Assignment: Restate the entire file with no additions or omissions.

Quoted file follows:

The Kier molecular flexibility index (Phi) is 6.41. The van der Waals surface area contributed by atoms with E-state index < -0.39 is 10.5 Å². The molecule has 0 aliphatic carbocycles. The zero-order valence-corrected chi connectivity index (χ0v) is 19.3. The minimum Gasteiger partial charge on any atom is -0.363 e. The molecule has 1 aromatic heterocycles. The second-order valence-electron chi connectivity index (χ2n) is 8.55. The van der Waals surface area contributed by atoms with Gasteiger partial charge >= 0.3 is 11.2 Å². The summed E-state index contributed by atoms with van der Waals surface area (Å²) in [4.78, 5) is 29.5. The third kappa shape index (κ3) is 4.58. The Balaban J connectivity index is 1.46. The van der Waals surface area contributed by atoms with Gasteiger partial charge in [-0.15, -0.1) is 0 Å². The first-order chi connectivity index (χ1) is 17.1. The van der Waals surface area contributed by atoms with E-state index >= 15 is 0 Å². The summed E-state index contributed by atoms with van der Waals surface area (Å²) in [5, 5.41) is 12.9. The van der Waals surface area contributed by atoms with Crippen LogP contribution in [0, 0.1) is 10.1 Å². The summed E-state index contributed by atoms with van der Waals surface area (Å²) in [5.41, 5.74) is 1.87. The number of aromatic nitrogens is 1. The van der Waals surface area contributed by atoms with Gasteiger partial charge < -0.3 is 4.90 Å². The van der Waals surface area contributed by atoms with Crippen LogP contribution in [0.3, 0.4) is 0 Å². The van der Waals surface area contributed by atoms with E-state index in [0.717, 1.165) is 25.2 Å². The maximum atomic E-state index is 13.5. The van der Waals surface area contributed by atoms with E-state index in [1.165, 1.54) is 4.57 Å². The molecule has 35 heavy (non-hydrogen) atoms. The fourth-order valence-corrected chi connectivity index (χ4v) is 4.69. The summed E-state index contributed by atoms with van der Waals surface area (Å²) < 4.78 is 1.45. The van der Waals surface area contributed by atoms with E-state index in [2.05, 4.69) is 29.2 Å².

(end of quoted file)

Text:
The Kier molecular flexibility index (Phi) is 6.41. The van der Waals surface area contributed by atoms with E-state index < -0.39 is 10.5 Å². The molecule has 0 aliphatic carbocycles. The zero-order valence-corrected chi connectivity index (χ0v) is 19.3. The minimum Gasteiger partial charge on any atom is -0.363 e. The molecule has 1 aromatic heterocycles. The second-order valence-electron chi connectivity index (χ2n) is 8.55. The van der Waals surface area contributed by atoms with Gasteiger partial charge >= 0.3 is 11.2 Å². The summed E-state index contributed by atoms with van der Waals surface area (Å²) in [4.78, 5) is 29.5. The third kappa shape index (κ3) is 4.58. The Balaban J connectivity index is 1.46. The van der Waals surface area contributed by atoms with Gasteiger partial charge in [-0.15, -0.1) is 0 Å². The first-order chi connectivity index (χ1) is 17.1. The van der Waals surface area contributed by atoms with E-state index >= 15 is 0 Å². The summed E-state index contributed by atoms with van der Waals surface area (Å²) in [5, 5.41) is 12.9. The van der Waals surface area contributed by atoms with Crippen LogP contribution in [0, 0.1) is 10.1 Å². The summed E-state index contributed by atoms with van der Waals surface area (Å²) in [5.41, 5.74) is 1.87. The number of aromatic nitrogens is 1. The van der Waals surface area contributed by atoms with Gasteiger partial charge < -0.3 is 4.90 Å². The van der Waals surface area contributed by atoms with Crippen LogP contribution in [0.3, 0.4) is 0 Å². The van der Waals surface area contributed by atoms with E-state index in [0.717, 1.165) is 25.2 Å². The maximum atomic E-state index is 13.5. The van der Waals surface area contributed by atoms with E-state index in [1.165, 1.54) is 4.57 Å². The molecule has 35 heavy (non-hydrogen) atoms. The fourth-order valence-corrected chi connectivity index (χ4v) is 4.69. The summed E-state index contributed by atoms with van der Waals surface area (Å²) < 4.78 is 1.45. The van der Waals surface area contributed by atoms with E-state index in [2.05, 4.69) is 29.2 Å².